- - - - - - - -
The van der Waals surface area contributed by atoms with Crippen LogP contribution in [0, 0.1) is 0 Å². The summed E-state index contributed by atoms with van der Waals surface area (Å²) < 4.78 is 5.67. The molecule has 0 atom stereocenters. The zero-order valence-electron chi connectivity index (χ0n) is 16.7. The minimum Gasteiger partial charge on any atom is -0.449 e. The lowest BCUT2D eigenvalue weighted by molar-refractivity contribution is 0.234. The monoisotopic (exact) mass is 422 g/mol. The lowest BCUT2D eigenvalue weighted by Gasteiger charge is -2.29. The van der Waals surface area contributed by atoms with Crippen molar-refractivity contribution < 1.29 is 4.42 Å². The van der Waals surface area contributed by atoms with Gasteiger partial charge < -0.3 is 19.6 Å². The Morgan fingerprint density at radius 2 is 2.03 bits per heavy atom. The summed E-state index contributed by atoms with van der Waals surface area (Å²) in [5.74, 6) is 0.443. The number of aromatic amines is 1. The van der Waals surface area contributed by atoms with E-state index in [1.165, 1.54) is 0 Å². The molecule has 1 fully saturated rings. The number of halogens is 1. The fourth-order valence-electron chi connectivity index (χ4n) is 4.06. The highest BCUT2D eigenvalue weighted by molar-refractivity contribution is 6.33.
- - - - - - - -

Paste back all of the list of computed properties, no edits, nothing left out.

The van der Waals surface area contributed by atoms with Crippen LogP contribution in [0, 0.1) is 0 Å². The summed E-state index contributed by atoms with van der Waals surface area (Å²) < 4.78 is 5.67. The molecule has 0 atom stereocenters. The zero-order valence-electron chi connectivity index (χ0n) is 16.7. The minimum Gasteiger partial charge on any atom is -0.449 e. The lowest BCUT2D eigenvalue weighted by molar-refractivity contribution is 0.234. The monoisotopic (exact) mass is 422 g/mol. The lowest BCUT2D eigenvalue weighted by Gasteiger charge is -2.29. The van der Waals surface area contributed by atoms with Crippen molar-refractivity contribution < 1.29 is 4.42 Å². The van der Waals surface area contributed by atoms with Gasteiger partial charge < -0.3 is 19.6 Å². The Morgan fingerprint density at radius 2 is 2.03 bits per heavy atom. The summed E-state index contributed by atoms with van der Waals surface area (Å²) in [5.74, 6) is 0.443. The number of aromatic amines is 1. The van der Waals surface area contributed by atoms with E-state index in [1.165, 1.54) is 0 Å². The molecule has 1 fully saturated rings. The number of halogens is 1. The fourth-order valence-electron chi connectivity index (χ4n) is 4.06. The highest BCUT2D eigenvalue weighted by molar-refractivity contribution is 6.33.